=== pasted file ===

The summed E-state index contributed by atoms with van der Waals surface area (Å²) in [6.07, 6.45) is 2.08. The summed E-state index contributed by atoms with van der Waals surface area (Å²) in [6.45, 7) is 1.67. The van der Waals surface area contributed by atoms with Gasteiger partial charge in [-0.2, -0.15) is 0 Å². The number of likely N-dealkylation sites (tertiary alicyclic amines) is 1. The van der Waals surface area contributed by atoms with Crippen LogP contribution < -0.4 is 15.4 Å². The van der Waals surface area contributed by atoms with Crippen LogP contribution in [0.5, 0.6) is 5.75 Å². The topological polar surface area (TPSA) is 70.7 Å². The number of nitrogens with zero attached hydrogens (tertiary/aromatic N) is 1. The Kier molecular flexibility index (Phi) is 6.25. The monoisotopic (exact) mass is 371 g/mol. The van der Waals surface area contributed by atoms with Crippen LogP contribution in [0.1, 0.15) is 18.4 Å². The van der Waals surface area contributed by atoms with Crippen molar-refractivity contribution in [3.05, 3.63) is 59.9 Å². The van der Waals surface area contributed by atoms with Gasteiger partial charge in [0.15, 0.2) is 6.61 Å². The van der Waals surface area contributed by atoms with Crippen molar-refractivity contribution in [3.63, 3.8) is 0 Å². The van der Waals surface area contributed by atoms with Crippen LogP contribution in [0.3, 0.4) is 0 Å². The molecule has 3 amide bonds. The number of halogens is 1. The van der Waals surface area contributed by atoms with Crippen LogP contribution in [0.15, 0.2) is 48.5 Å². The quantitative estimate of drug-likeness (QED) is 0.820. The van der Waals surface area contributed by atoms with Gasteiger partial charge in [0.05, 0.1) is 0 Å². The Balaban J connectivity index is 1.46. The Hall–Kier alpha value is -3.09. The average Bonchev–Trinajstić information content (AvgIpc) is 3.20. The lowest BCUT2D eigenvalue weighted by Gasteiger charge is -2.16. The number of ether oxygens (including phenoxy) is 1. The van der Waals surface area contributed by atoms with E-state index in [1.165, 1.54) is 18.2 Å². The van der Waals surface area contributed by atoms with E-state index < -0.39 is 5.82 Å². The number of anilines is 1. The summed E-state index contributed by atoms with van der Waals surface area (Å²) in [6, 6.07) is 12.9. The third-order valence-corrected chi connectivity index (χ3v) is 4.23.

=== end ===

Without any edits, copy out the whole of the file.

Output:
The summed E-state index contributed by atoms with van der Waals surface area (Å²) in [6.07, 6.45) is 2.08. The summed E-state index contributed by atoms with van der Waals surface area (Å²) in [6.45, 7) is 1.67. The van der Waals surface area contributed by atoms with Gasteiger partial charge in [-0.2, -0.15) is 0 Å². The number of likely N-dealkylation sites (tertiary alicyclic amines) is 1. The van der Waals surface area contributed by atoms with Crippen LogP contribution < -0.4 is 15.4 Å². The van der Waals surface area contributed by atoms with Crippen LogP contribution in [0.5, 0.6) is 5.75 Å². The topological polar surface area (TPSA) is 70.7 Å². The number of nitrogens with zero attached hydrogens (tertiary/aromatic N) is 1. The Kier molecular flexibility index (Phi) is 6.25. The monoisotopic (exact) mass is 371 g/mol. The van der Waals surface area contributed by atoms with Crippen LogP contribution in [0.1, 0.15) is 18.4 Å². The van der Waals surface area contributed by atoms with Crippen molar-refractivity contribution in [3.05, 3.63) is 59.9 Å². The van der Waals surface area contributed by atoms with Gasteiger partial charge in [0.15, 0.2) is 6.61 Å². The van der Waals surface area contributed by atoms with Crippen molar-refractivity contribution in [3.63, 3.8) is 0 Å². The van der Waals surface area contributed by atoms with Crippen LogP contribution in [0.3, 0.4) is 0 Å². The molecule has 3 amide bonds. The number of halogens is 1. The van der Waals surface area contributed by atoms with Crippen LogP contribution in [0.15, 0.2) is 48.5 Å². The quantitative estimate of drug-likeness (QED) is 0.820. The van der Waals surface area contributed by atoms with Gasteiger partial charge in [0.05, 0.1) is 0 Å². The Balaban J connectivity index is 1.46. The Hall–Kier alpha value is -3.09. The average Bonchev–Trinajstić information content (AvgIpc) is 3.20. The lowest BCUT2D eigenvalue weighted by Gasteiger charge is -2.16. The number of ether oxygens (including phenoxy) is 1. The van der Waals surface area contributed by atoms with E-state index in [1.165, 1.54) is 18.2 Å². The van der Waals surface area contributed by atoms with E-state index < -0.39 is 5.82 Å². The number of anilines is 1. The summed E-state index contributed by atoms with van der Waals surface area (Å²) in [6, 6.07) is 12.9. The third-order valence-corrected chi connectivity index (χ3v) is 4.23.